Skip to main content

When Donald Trump rants against Mexico or China, he puts Canadian jobs at risk. Tuesday was particularly risky.

By tweet-slagging GM for selling Mexican-made cars into the U.S., as the president-elect did Tuesday, and by appointing Robert Lighthizer, a China-basher, as United States trade representative, Mr. Trump reinforces his determination to bring American manufacturing jobs home, even at the risk of launching a global trade war that could damage both the American and Canadian economies.

"It's going to be a scary, scary ride," predicts Gordon Ritchie, who was part of the Canadian team that negotiated the 1989 Canada-U.S. free-trade agreement. Canada, China and Mexico are the United States's three biggest trading partners. If Mr. Trump riles up the other two, it can't possibly be good for us.

Editorial: In the Trump era, free trade is in trouble. What should Canada do?

Subscribers: This is the rhetoric from Donald Trump that Canadian investors need to fear the most

As University of Ottawa political scientist Roland Paris tweeted on Tuesday: "Even if Canada isn't directly targeted, there's no denying risk of collateral damage from Trump's economic policies – and stakes are high." Prof. Paris served briefly as Justin Trudeau's foreign-policy adviser, and it's a safe bet that the Prime Minister's Office is equally concerned.

Let's not forget the many different ways a Trump administration could be bad for the Canadian economy.

The president-elect wants to lower corporate taxes, which could eliminate the Canadian corporate tax advantage won through a decade of reductions.

He sneers at efforts to combat global warming, which means the Trudeau government's national carbon tax, however it is administered by each province, will reduce the competitiveness of Canadian industries.

And, as my colleague Laura Stone reports, the Trump transition team says the president-elect has put preserving American jobs above all other priorities, which means renegotiating the North American free-trade agreement will be front-and-centre after the Jan. 20 inauguration.

That will also mean tough negotiations on softwood lumber, most likely an expanded Buy American government procurement program that freezes out Canadian competition and, most dangerous of all, the threat of a 35-per-cent penalty on goods entering the U.S. from American-owned manufacturers.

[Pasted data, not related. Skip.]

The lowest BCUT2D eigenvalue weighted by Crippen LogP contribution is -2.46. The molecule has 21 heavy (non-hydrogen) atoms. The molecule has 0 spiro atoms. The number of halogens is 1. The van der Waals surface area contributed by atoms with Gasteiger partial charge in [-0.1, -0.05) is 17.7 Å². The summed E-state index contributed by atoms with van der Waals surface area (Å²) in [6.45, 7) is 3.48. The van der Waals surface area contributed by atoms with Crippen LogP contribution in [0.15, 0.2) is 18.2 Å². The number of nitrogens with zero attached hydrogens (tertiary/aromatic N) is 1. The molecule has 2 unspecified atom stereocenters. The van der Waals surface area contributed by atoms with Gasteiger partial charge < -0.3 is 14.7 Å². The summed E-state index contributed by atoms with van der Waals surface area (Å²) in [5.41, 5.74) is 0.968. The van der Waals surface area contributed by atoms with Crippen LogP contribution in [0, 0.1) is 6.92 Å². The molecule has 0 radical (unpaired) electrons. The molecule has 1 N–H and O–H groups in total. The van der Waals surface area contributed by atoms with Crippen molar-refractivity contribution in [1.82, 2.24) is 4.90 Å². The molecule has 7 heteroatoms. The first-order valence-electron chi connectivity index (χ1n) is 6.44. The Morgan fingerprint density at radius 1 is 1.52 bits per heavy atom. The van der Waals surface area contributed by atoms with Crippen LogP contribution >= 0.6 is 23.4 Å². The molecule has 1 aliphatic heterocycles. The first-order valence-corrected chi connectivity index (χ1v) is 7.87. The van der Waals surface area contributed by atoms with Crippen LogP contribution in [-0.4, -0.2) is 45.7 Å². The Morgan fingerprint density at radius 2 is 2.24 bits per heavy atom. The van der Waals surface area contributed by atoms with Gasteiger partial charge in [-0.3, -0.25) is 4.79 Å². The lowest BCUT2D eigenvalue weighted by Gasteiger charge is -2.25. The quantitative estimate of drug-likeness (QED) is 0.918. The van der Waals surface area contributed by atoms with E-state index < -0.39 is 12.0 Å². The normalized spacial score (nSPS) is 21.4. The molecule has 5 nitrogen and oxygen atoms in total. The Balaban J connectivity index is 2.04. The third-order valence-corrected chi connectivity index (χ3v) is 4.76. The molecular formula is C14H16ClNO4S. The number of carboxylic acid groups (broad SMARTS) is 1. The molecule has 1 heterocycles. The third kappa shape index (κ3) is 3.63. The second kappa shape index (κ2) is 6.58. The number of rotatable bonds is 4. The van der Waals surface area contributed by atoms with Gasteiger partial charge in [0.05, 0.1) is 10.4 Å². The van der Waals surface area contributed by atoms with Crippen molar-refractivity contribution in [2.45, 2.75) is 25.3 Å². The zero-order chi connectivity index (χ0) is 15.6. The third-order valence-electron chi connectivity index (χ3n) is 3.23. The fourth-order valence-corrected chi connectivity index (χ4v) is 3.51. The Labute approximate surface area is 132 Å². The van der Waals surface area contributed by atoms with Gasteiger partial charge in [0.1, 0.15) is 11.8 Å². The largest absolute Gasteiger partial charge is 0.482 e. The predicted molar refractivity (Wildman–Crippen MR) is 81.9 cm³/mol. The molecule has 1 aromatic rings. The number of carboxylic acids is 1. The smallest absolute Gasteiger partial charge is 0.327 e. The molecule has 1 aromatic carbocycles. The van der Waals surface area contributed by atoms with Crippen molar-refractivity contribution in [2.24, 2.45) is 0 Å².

The purpose of that tariff would be to prevent American companies from moving operations to Mexico and elsewhere to take advantage of lower wages. But would it also apply to goods entering the U.S. from American-owned companies with operations in Canada?

Common sense says no. The two economies are inextricably intertwined. As Mr. Trudeau observed in a YouTube video that was released Tuesday in which he and U.S. Ambassador David MacNaughton welcomed members of the new Congress, "American and Canadian business work closely together to develop and sell our products to the world."

But it is difficult to gauge the common-sense quotient of the incoming administration. Mr. Lighthizer will work in concert with Wilbur Ross, Mr. Trump's nominee for commerce secretary, who also wants to confront China on trade.

The incoming administration accuses Beijing of manipulating the Chinese currency and other measures to encourage Chinese imports and discourage American exports. If Mr. Trump imposes tariffs on Chinese imports in punishment, and Beijing retaliates, then the foundations of the global trading system and the World Trade Organization will be at risk, threatening the economy of this trading nation.

And don't count on Congress to rein in the new administration. The American president has broad powers to impose temporary sanctions that could take years for Congress to overturn, if it so chooses.

The Liberals have pursued a prudent path of promising to work with the new administration and Congress to improve the Canada-U.S. trading relationship, even as they pursue and ratify trade agreements with Europe and Asia.

But ultimately, like everyone on both sides of the border, the Canadian government can only watch and hope that the new president doesn't live down to his tweets.